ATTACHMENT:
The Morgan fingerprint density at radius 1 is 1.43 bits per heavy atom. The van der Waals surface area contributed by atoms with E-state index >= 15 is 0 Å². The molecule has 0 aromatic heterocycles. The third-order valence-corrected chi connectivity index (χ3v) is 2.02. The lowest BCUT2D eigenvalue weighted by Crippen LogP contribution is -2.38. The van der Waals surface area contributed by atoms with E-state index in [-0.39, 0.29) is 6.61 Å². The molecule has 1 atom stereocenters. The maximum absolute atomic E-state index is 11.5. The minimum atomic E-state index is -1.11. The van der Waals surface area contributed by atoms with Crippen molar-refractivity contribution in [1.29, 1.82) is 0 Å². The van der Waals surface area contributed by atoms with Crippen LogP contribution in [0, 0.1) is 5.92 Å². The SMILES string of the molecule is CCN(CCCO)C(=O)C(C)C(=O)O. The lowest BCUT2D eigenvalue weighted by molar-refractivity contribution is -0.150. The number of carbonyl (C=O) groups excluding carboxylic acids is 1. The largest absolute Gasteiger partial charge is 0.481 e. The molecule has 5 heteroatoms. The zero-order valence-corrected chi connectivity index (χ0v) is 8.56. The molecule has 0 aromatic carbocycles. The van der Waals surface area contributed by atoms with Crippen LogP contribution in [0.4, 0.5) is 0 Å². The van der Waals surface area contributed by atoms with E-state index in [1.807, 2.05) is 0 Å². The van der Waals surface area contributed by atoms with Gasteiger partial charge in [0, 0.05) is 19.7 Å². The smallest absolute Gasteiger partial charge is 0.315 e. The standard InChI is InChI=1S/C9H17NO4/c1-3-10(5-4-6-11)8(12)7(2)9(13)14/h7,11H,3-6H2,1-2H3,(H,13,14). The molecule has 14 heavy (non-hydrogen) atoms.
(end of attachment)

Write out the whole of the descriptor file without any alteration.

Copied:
The Morgan fingerprint density at radius 1 is 1.43 bits per heavy atom. The van der Waals surface area contributed by atoms with E-state index >= 15 is 0 Å². The molecule has 0 aromatic heterocycles. The third-order valence-corrected chi connectivity index (χ3v) is 2.02. The lowest BCUT2D eigenvalue weighted by Crippen LogP contribution is -2.38. The van der Waals surface area contributed by atoms with E-state index in [-0.39, 0.29) is 6.61 Å². The molecule has 1 atom stereocenters. The maximum absolute atomic E-state index is 11.5. The minimum atomic E-state index is -1.11. The van der Waals surface area contributed by atoms with Crippen molar-refractivity contribution in [1.29, 1.82) is 0 Å². The van der Waals surface area contributed by atoms with Crippen LogP contribution in [0, 0.1) is 5.92 Å². The SMILES string of the molecule is CCN(CCCO)C(=O)C(C)C(=O)O. The lowest BCUT2D eigenvalue weighted by molar-refractivity contribution is -0.150. The number of carbonyl (C=O) groups excluding carboxylic acids is 1. The largest absolute Gasteiger partial charge is 0.481 e. The molecule has 5 heteroatoms. The zero-order valence-corrected chi connectivity index (χ0v) is 8.56. The molecule has 0 aromatic carbocycles. The van der Waals surface area contributed by atoms with Crippen LogP contribution in [0.4, 0.5) is 0 Å². The van der Waals surface area contributed by atoms with E-state index in [1.807, 2.05) is 0 Å². The van der Waals surface area contributed by atoms with Gasteiger partial charge in [0, 0.05) is 19.7 Å². The smallest absolute Gasteiger partial charge is 0.315 e. The standard InChI is InChI=1S/C9H17NO4/c1-3-10(5-4-6-11)8(12)7(2)9(13)14/h7,11H,3-6H2,1-2H3,(H,13,14). The molecule has 14 heavy (non-hydrogen) atoms.